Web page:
When I picked up the most recent issue of Monocle, I was pleased to see Brisbane in the list of the world’s top 25 cities, but I suspect Tyler Brule and his Monocle staff would be aghast at Queensland’s new ID scanning law, and they would reassess Brisbane’s status. The ID scanning law, which requires venues in the City and Valley trading after midnight to scan patrons’ IDs, has received some heavy criticism this week, in the Brisbane Times (see Winemakers turned away from top bar due to ID laws) and in the Courier-Mail by Paul Syvret, who considers it a nanny-state measure (For an allegedly modern capital city approach to party precincts is just plain dumb). The ID scanning law has become a risk to the night time economy and Brisbane’s growing reputation among international travelers.
The Queensland Government needs to urgently re-think the ID scanning policy. It was adopted as a compromise after the failure of the Government’s 1am lockout law which was repealed earlier this year. But it appears to have been hastily implemented without the benefit of a sound public policy process to ensure it delivers net benefits (i.e. it passes a cost-benefit analysis test) and that it is a proportionate response to the problem.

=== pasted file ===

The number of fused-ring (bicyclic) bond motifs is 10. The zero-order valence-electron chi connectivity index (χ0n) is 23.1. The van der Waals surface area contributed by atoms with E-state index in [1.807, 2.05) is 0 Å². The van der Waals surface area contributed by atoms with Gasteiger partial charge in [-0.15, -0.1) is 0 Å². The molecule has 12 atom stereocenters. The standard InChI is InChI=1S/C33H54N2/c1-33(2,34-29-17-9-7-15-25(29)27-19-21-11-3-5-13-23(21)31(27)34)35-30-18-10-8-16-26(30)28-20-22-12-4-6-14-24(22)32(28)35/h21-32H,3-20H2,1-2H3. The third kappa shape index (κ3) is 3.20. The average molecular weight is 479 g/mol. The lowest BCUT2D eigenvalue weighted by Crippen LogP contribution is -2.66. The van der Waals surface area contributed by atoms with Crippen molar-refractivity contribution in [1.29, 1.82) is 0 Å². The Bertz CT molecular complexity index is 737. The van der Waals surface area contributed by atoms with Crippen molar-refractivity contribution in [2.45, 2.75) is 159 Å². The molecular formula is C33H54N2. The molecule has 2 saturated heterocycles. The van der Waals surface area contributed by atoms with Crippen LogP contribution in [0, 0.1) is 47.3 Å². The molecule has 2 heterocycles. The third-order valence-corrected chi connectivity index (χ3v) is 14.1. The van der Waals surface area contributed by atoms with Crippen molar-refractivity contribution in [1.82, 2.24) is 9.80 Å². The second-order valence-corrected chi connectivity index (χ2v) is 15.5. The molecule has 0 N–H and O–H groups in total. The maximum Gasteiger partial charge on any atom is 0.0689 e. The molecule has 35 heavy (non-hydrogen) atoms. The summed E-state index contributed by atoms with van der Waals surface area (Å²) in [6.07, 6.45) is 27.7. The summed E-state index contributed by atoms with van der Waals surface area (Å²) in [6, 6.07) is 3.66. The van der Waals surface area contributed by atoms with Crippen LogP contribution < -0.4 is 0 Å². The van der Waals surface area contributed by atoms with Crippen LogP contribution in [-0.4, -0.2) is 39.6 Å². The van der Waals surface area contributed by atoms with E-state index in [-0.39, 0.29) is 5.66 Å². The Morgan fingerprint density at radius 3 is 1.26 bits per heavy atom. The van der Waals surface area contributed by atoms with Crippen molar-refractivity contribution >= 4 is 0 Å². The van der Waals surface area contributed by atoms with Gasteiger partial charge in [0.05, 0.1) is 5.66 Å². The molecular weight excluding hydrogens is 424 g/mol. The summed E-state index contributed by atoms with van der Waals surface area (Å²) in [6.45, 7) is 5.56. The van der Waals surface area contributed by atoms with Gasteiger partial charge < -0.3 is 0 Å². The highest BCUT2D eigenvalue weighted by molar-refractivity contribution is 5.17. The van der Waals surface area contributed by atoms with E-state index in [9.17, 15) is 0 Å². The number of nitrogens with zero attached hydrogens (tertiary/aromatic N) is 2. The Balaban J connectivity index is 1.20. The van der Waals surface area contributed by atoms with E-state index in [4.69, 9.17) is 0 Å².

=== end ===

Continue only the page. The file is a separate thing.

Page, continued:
As reported in the Brisbane Times earlier this year, night time economy spokesman Nick Braban had hoped that the ID scanning law would only apply to the larger beer barn-type venues and not to “smaller, boutique venues”. But, given the law now applies at the sophisticated city bar the Gresham, it would appear it is not well calibrated and is a disproportionate response to the risk.
As an economist, I am disappointed that there does not appear to have been an economic study, including both a cost-benefit analysis and an economic impact analysis, performed on the ID scanning policy before it was adopted. A publicly available Regulatory Impact Statement (RIS) would have been highly desirable given the significant costs the policy is is imposing on the industry, through ID scanners costing thousands of dollars and which each require a staff member to operate, and the risk the policy poses to the night time economy and our international reputation. Such a RIS, which could be subject to rigorous review by the Queensland Productivity Commission, would compare the ID scanning law with more nuanced and likely more cost-effective options, such as increasing the fines for venues which serve intoxicated patrons or which fail to provide sufficient security to manage their large crowds.
I do not deny Queensland has a problem with alcohol fueled violence, but we should find a proportionate and cost-effective response to it, and sound economic analysis is essential in developing that response.